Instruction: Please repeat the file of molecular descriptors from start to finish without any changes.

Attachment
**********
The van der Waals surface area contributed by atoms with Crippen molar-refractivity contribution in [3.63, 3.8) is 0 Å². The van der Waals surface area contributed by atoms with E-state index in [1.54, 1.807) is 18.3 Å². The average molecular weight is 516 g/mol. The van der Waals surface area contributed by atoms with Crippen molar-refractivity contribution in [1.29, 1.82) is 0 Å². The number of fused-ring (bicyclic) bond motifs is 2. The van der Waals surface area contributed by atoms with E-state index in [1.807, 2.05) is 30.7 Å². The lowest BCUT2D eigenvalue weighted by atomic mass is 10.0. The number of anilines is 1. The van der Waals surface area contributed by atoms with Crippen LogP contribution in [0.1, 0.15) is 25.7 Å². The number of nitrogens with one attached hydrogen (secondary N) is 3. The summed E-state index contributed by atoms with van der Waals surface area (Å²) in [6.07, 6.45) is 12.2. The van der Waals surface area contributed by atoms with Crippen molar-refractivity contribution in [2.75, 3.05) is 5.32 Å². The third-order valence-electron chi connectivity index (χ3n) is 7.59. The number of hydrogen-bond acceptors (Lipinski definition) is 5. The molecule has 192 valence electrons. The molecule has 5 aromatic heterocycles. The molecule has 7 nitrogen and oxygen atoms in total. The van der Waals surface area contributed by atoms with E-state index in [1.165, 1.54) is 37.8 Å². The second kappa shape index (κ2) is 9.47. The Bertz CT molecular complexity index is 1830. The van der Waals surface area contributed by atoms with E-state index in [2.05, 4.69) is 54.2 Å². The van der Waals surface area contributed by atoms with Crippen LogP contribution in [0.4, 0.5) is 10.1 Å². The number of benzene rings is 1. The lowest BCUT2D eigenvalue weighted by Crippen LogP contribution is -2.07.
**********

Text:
The van der Waals surface area contributed by atoms with Crippen molar-refractivity contribution in [3.63, 3.8) is 0 Å². The van der Waals surface area contributed by atoms with E-state index in [1.54, 1.807) is 18.3 Å². The average molecular weight is 516 g/mol. The van der Waals surface area contributed by atoms with Crippen molar-refractivity contribution in [1.29, 1.82) is 0 Å². The number of fused-ring (bicyclic) bond motifs is 2. The van der Waals surface area contributed by atoms with E-state index in [1.807, 2.05) is 30.7 Å². The lowest BCUT2D eigenvalue weighted by atomic mass is 10.0. The number of anilines is 1. The van der Waals surface area contributed by atoms with Crippen LogP contribution in [0.1, 0.15) is 25.7 Å². The number of nitrogens with one attached hydrogen (secondary N) is 3. The summed E-state index contributed by atoms with van der Waals surface area (Å²) in [6.07, 6.45) is 12.2. The van der Waals surface area contributed by atoms with Crippen molar-refractivity contribution in [2.75, 3.05) is 5.32 Å². The third-order valence-electron chi connectivity index (χ3n) is 7.59. The number of hydrogen-bond acceptors (Lipinski definition) is 5. The molecule has 192 valence electrons. The molecule has 5 aromatic heterocycles. The molecule has 7 nitrogen and oxygen atoms in total. The van der Waals surface area contributed by atoms with E-state index in [1.165, 1.54) is 37.8 Å². The second kappa shape index (κ2) is 9.47. The Bertz CT molecular complexity index is 1830. The van der Waals surface area contributed by atoms with E-state index in [2.05, 4.69) is 54.2 Å². The van der Waals surface area contributed by atoms with Crippen LogP contribution in [0.4, 0.5) is 10.1 Å². The number of benzene rings is 1. The lowest BCUT2D eigenvalue weighted by Crippen LogP contribution is -2.07.